The Long Road Vol. 3: In the Light of Day

I slept on and off all night. My consciousness drifted in and out of tune while what sounded like bottles being smashed against the wall reverberated through the hotel, and on occasion, a sudden shrill laugh from the room below mine. Soon enough the sun came up.

If there is a word for just not quite rested enough, that’s how I would describe the feeling in my eyes. White beams of light shot through tiny pinholes in the curtains. The room, which I hadn’t had a good look at the night before, was derelict and dingy as you would imagine from the state of the bar downstairs. I checked out nearly as soon as I got up.

When I came to the front desk, the old man was no longer sitting in the old wheeled chair, and had be replaced by a bubbly middle-aged woman who wore those weird thick-rimmed glasses that secretaries always have on old TV shows. She thanked me for staying the night, and told me about the continental breakfast that was set up in the corner of the office. I would’ve eaten something but I could only imagine the quality of stale, bland bread and assortment of other breakfast related goodies that were likely days past their prime.

I peeked once more into the bar.

“Bar’s closed until 11:00,” the woman at the desk said.

“Yeah, I’m just checking for…”

There was no sign of life in the bar that just the previous night had been a hive of extreme masculinity and sweat. “Everything looks different in the light of day,” I thought. Something my dad used to tell me, often after my mother had had one of her violent episodes. But that was long ago and time leaks on at a steady pace. There wasn’t much to reflect on in that regard. Not at this point, anyway. I drove for a couple hours. I hadn’t the slightest idea where I was headed. The funny thing about driving without any plan of where you’re going is that you can never be disappointed with where you end up. And there’s nothing more comforting than a familiar face, even if it’s not one you expected.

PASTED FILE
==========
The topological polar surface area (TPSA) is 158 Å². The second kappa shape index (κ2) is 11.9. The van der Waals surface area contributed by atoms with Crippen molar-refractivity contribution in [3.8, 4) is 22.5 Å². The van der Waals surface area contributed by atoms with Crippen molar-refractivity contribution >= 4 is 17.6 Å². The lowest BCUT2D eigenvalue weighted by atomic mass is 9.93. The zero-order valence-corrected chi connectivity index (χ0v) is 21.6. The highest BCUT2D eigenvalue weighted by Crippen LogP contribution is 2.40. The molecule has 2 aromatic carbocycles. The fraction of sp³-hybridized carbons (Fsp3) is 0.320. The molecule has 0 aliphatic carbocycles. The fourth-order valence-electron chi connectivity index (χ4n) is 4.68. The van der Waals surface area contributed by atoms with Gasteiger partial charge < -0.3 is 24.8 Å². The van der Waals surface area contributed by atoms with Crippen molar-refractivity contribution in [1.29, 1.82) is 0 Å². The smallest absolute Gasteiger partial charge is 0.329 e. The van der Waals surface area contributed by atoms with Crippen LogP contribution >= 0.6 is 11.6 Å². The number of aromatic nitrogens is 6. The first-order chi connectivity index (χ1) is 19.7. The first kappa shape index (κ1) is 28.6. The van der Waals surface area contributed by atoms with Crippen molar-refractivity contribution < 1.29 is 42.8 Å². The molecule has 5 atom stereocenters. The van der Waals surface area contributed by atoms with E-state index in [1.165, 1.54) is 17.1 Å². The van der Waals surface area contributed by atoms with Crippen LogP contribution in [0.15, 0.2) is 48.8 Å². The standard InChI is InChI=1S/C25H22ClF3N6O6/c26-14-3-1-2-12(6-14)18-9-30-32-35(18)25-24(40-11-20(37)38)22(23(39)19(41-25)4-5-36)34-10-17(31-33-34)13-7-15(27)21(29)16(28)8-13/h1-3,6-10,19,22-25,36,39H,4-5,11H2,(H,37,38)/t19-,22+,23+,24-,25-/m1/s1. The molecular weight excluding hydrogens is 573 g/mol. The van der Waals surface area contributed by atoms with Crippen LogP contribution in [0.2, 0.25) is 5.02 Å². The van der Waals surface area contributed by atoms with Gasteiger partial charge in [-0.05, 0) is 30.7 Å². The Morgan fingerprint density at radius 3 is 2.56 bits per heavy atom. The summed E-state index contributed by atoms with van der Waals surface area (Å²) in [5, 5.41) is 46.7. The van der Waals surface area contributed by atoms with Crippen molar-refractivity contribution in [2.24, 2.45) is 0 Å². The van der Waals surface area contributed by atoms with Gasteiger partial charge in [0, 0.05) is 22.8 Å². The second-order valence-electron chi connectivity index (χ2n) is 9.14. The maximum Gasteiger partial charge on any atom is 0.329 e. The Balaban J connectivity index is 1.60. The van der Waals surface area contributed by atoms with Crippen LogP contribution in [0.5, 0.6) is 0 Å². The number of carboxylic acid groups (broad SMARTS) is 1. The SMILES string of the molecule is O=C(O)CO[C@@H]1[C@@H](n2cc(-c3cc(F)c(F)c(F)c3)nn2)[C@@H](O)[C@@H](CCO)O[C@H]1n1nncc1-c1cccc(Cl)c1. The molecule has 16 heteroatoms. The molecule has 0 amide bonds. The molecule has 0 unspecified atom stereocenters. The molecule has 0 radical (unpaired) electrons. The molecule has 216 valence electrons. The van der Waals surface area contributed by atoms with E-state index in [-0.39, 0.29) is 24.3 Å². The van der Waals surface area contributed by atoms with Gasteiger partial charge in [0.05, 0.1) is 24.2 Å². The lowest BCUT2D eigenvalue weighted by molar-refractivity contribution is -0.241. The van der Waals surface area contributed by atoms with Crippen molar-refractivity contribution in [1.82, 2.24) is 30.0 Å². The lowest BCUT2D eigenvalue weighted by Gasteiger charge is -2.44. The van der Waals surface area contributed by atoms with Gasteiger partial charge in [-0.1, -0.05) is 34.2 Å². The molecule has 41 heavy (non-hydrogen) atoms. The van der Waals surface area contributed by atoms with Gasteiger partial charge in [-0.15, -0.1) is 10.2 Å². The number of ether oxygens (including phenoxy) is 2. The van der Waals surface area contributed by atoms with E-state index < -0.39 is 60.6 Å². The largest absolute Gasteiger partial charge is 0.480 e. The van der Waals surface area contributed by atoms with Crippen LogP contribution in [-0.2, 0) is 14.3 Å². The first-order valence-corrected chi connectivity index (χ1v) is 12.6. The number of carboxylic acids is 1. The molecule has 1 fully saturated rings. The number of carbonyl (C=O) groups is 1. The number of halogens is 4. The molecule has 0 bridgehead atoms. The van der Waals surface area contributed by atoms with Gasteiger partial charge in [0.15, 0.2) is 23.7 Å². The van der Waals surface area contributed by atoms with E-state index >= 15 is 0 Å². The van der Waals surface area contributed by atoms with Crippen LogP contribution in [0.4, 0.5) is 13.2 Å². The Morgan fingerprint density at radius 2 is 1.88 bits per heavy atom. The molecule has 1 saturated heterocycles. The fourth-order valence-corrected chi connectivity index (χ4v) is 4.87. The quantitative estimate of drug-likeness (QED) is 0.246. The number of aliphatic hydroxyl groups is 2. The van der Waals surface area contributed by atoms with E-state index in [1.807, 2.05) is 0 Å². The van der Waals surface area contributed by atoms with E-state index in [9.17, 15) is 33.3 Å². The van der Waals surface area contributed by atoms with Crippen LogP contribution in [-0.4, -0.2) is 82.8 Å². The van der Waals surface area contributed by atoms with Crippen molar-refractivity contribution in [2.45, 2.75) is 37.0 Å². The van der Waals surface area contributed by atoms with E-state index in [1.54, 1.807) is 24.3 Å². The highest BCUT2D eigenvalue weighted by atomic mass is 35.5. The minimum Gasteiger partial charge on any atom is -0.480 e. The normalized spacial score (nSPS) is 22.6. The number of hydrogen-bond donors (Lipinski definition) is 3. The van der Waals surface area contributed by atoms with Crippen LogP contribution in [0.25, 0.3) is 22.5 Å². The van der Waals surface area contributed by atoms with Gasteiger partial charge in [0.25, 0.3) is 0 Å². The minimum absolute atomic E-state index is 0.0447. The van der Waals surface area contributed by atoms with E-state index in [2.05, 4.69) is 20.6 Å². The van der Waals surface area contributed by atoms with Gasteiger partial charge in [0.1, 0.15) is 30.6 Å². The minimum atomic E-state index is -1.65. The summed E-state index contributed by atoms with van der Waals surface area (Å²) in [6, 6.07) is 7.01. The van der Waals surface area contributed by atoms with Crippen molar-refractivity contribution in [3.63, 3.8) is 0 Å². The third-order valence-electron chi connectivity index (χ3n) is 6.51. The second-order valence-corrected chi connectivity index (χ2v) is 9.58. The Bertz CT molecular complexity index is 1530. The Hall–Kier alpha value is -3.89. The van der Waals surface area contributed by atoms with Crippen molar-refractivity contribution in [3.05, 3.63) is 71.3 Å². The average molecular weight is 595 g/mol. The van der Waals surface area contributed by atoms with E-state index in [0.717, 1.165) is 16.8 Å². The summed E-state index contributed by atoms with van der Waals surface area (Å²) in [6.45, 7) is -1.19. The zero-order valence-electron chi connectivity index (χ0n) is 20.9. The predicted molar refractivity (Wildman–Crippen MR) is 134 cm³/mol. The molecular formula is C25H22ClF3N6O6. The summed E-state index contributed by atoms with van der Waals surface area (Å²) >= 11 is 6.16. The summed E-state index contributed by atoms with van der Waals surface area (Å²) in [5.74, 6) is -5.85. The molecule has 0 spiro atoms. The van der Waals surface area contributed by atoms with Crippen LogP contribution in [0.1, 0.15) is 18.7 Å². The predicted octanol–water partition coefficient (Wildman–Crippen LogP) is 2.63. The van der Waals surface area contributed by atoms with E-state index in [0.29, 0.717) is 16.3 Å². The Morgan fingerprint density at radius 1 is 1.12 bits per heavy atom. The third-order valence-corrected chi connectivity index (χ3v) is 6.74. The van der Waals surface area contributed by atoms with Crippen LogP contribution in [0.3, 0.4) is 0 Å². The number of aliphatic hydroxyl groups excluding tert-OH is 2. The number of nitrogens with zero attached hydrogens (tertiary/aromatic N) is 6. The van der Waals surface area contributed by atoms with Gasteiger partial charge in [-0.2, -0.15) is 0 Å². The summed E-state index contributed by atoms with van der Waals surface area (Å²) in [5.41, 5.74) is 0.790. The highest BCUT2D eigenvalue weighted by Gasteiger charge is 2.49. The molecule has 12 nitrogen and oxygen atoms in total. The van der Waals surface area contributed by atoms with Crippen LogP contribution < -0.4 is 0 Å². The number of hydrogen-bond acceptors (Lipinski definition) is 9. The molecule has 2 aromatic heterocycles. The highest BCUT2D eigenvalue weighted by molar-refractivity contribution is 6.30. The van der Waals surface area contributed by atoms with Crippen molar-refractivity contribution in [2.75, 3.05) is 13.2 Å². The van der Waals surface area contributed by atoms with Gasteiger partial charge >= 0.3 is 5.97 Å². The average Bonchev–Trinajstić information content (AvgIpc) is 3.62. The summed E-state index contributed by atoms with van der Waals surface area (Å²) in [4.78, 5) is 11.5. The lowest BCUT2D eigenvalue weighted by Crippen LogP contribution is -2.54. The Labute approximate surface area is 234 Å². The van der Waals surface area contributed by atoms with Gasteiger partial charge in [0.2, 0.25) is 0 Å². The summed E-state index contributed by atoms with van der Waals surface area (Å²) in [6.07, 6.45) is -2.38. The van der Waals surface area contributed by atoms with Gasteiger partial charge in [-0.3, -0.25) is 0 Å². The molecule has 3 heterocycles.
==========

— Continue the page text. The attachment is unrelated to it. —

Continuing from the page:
At this point I was just a little past For Macleod, another  little place that, like Nanton, forgot the mantra about time and a steady pace. Up ahead the greenish-yellow fields stretched on into the horizon. The sun still hung heavy in the sky, baking the hot asphalt beneath my tires. In the distance a single hand outstretched pointing it’s thumb at me approached and quickly  flew to my rear. I drove right past without a second thought, just another hitchhiker. That’s when  I noticed in the rear-view mirror a speck of red shimmering like a familiar jewel. I thought for a short moment about the conversation the night before, “Is that really all it takes to make a friend”  Here, a quiet, lonely man, sat alone in a bar; and a firecracker approached and flared in front of him without a second thought. It took me more than a second thought to repay the favour. “Is that really all it takes to make a friend?” I didn’t know, but I guessed it wasn’t as much effort as I had thought.

I peeled into a range road and tossed the car around, wondering if someone else might have been much more sympathetic than I and picked up the traveler.

But she was still there. And she was a jewel tarnished with bruises and blemishes.